From 2000s nostalgia to Olivia Rodrigo, the emo revival is officially here
Pop-punk heroine Avril Lavigne, Maggie Lindemann and a new wave of emo artists on Y2K style and what the genre's triumphant return means for music.
In the first week of lockdown, we turned to musicians for comfort. Dua Lipa submitted Future Nostalgia, Justin Bieber responded with the aptly titled Work From Home EP. But it was Machine Gun Kelly whose offering was most unexpected. The rapper, then best known for his high profile partnerships (and beefs), recruited long-time collaborator Travis Barker for a Zoom-recorded cover of Paramore’s highest-charting hit, “Misery Business.” “I swear punk rock is gonna make a comeback,” reads a top comment.
By then, it already had. MGK had teased an unprecedented pop-punk pivot with two well-received singles, and panda-eyed Yungblud had already entered mainstream rotation in early 2019 with an emo-tinged Halsey collaboration, while bands like Movements and Knuckle Puck had shown commitment to delivering Y2K nostalgia for years prior. While an emo Renaissance was in incubation well prior to quarantine, it seems our sudden bedroom confinement propelled a collective regression to our adolescent angst. When “Emo challenges” began to proliferate TikTok — rainbow-haired users measuring their “brokenness” by how many emo-era tracks they could recall — it seemed the aesthetics and sonics of Myspace-era music had penetrated every corner of the Internet. Among those who predicted the return was self-styled punk-pop heroine, Avril Lavigne.
“Trends come and go, but history does tend to repeat itself,” Avril says. “I think a lot of people have been having similar feelings of rebellion, but also people are more open and honest about their emotions and mental health, so I think the rawness in the emo music that we’re hearing today is really relatable for so many.”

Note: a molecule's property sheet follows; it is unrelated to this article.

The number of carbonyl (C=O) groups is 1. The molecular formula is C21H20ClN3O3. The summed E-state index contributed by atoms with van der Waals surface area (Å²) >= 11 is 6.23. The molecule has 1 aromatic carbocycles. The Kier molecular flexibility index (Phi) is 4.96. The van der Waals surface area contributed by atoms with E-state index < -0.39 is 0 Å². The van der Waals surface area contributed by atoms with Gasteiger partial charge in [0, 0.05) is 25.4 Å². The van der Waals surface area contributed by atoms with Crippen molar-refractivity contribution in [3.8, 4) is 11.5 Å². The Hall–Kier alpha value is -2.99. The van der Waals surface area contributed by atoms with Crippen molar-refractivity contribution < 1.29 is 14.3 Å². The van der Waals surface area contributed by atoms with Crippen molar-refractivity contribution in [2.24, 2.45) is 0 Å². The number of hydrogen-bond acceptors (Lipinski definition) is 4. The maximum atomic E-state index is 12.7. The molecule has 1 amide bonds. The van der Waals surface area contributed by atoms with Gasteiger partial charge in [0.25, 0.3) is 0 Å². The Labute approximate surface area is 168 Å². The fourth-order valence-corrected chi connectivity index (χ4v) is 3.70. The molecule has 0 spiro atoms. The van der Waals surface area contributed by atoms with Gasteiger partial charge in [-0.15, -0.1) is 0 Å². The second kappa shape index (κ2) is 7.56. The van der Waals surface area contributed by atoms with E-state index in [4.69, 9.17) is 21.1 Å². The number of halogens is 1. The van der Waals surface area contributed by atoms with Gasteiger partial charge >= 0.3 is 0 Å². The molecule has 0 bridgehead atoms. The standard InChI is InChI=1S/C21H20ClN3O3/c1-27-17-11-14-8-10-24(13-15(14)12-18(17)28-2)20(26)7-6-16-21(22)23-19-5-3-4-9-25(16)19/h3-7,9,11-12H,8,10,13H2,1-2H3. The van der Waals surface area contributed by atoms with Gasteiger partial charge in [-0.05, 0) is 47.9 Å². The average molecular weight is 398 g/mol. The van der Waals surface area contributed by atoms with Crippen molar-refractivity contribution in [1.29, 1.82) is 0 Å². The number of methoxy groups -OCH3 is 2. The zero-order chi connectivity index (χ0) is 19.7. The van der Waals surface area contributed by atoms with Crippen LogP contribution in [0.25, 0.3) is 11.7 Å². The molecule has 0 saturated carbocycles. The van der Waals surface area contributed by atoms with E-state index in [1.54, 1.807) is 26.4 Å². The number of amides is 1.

It’s this relatability that’s proving a golden ticket for rising artists. Olivia Rodrigo’s debut album SOUR and explosive sophomore single “deja vu” furthered her agenda to become the mouthpiece for all women scorned. It took little time for critics to muse that Olivia was resurfacing high school melodrama with Y2K references on “good 4 u,” with the track’s explosive hook and Petra Collins-directed music video, and even less for fans to fuse the track with “Misery Business.” Then there’s Willow Smith, who recruited Travis Barker to bemoan fake friends like it’s 2006 all over again on her latest single. But it’s Maggie Lindemann, whose artistry perhaps best embodies the shift. Breaking out with sugary 2016 hit “Pretty Girl” at age 18, Maggie u-turned years and millions of fans later — long brunette locks shorn short and streaked red; nails carved and colored black. The 22-year-old’s debut EP, Paranoia, featured emo’s signature suspenseful pre-hooks and crashing choruses. Recklessly abandoning her good girl image, Paranoia was Maggie’s postcard from the dark side.
“I'm so excited just for pop-punk to be embraced again,” Maggie reveals. “I grew up finding so much comfort in pop-punk and always dreaming and begging to go to Warped [Tour]. So now that I am actually in it, I'm excited to give people that same feeling of excitement.”
For Maggie, the project was testament to her evolution as an artist as well as freedom from “playing the character” of the pretty girl. Foremost, it was an opportunity to pay homage to her favorite artists. Sleeping with Sirens and Paramore were omnipotent influencers over Maggie’s creative choices, but she took her style cues from Avril. While her sartorial impact in the early 00s was undeniable, the fact that Avril’s style — skinny ties, cargo pants and dip-dyed hair — endured for two decades is remarkable. After all, Maggie would have been three years old when “Complicated” was released.
“I was definitely aware that I was doing something different,” Avril explains. “I realized pretty quickly that the way I dressed was making an impact far bigger than I was.”